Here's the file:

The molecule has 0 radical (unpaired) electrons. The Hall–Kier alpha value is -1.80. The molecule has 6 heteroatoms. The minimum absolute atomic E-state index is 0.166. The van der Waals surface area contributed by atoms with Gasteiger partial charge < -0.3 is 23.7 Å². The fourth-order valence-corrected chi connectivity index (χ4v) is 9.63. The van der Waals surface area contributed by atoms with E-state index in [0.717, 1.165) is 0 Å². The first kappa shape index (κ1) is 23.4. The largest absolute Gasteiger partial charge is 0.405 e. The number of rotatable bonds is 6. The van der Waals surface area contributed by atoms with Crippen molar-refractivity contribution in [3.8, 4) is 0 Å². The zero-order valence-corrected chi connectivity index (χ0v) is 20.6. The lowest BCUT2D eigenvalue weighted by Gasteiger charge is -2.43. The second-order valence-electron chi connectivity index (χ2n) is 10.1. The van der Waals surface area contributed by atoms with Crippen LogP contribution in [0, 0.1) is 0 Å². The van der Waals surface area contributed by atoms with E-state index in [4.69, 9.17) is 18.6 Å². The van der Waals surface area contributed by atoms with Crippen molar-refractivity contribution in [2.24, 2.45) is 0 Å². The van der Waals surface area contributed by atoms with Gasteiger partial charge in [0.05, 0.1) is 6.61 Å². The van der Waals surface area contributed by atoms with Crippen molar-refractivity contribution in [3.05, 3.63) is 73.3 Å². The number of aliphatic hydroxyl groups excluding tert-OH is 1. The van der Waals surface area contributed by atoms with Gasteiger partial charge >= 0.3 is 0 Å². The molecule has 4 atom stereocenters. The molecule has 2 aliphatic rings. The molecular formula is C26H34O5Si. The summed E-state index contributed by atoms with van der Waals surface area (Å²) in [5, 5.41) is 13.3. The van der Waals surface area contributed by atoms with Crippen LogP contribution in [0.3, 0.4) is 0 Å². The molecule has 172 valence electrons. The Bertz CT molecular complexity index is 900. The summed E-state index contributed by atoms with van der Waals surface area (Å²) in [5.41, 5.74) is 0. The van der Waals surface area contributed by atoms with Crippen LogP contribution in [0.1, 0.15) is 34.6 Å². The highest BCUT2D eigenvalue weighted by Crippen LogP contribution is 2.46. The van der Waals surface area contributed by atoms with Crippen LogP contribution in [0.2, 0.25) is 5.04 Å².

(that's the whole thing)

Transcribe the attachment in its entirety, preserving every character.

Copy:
The molecule has 0 radical (unpaired) electrons. The Hall–Kier alpha value is -1.80. The molecule has 6 heteroatoms. The minimum absolute atomic E-state index is 0.166. The van der Waals surface area contributed by atoms with Gasteiger partial charge < -0.3 is 23.7 Å². The fourth-order valence-corrected chi connectivity index (χ4v) is 9.63. The van der Waals surface area contributed by atoms with E-state index in [0.717, 1.165) is 0 Å². The first kappa shape index (κ1) is 23.4. The largest absolute Gasteiger partial charge is 0.405 e. The number of rotatable bonds is 6. The van der Waals surface area contributed by atoms with Crippen molar-refractivity contribution in [3.8, 4) is 0 Å². The zero-order valence-corrected chi connectivity index (χ0v) is 20.6. The lowest BCUT2D eigenvalue weighted by Gasteiger charge is -2.43. The second-order valence-electron chi connectivity index (χ2n) is 10.1. The van der Waals surface area contributed by atoms with Crippen LogP contribution in [0, 0.1) is 0 Å². The van der Waals surface area contributed by atoms with E-state index in [4.69, 9.17) is 18.6 Å². The van der Waals surface area contributed by atoms with Crippen molar-refractivity contribution in [2.24, 2.45) is 0 Å². The van der Waals surface area contributed by atoms with Gasteiger partial charge in [0.05, 0.1) is 6.61 Å². The van der Waals surface area contributed by atoms with Crippen molar-refractivity contribution in [3.05, 3.63) is 73.3 Å². The number of aliphatic hydroxyl groups excluding tert-OH is 1. The van der Waals surface area contributed by atoms with Gasteiger partial charge >= 0.3 is 0 Å². The molecule has 4 atom stereocenters. The molecule has 2 aliphatic rings. The molecular formula is C26H34O5Si. The summed E-state index contributed by atoms with van der Waals surface area (Å²) in [5, 5.41) is 13.3. The van der Waals surface area contributed by atoms with Crippen LogP contribution in [0.3, 0.4) is 0 Å². The molecule has 172 valence electrons. The Bertz CT molecular complexity index is 900. The summed E-state index contributed by atoms with van der Waals surface area (Å²) in [5.41, 5.74) is 0. The van der Waals surface area contributed by atoms with Crippen LogP contribution in [0.1, 0.15) is 34.6 Å². The highest BCUT2D eigenvalue weighted by Crippen LogP contribution is 2.46. The van der Waals surface area contributed by atoms with Crippen LogP contribution in [0.2, 0.25) is 5.04 Å².